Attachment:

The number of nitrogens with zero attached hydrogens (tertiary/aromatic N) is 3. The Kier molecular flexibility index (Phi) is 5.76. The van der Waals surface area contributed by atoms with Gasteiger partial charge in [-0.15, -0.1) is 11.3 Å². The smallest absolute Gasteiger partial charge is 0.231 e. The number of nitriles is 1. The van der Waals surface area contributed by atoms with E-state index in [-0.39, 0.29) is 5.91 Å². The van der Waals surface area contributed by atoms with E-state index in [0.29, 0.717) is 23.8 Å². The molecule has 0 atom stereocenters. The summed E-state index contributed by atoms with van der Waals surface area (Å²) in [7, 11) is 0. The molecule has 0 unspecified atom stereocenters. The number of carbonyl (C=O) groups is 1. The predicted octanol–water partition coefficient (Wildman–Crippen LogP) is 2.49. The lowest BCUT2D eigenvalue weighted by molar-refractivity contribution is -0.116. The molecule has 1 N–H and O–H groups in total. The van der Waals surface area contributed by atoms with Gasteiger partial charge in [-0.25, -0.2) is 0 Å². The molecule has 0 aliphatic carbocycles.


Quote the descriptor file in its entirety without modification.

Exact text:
The number of nitrogens with zero attached hydrogens (tertiary/aromatic N) is 3. The Kier molecular flexibility index (Phi) is 5.76. The van der Waals surface area contributed by atoms with Gasteiger partial charge in [-0.15, -0.1) is 11.3 Å². The smallest absolute Gasteiger partial charge is 0.231 e. The number of nitriles is 1. The van der Waals surface area contributed by atoms with E-state index in [-0.39, 0.29) is 5.91 Å². The van der Waals surface area contributed by atoms with E-state index in [0.29, 0.717) is 23.8 Å². The molecule has 0 atom stereocenters. The summed E-state index contributed by atoms with van der Waals surface area (Å²) in [7, 11) is 0. The molecule has 0 unspecified atom stereocenters. The number of carbonyl (C=O) groups is 1. The predicted octanol–water partition coefficient (Wildman–Crippen LogP) is 2.49. The lowest BCUT2D eigenvalue weighted by molar-refractivity contribution is -0.116. The molecule has 1 N–H and O–H groups in total. The van der Waals surface area contributed by atoms with Gasteiger partial charge in [-0.25, -0.2) is 0 Å². The molecule has 0 aliphatic carbocycles.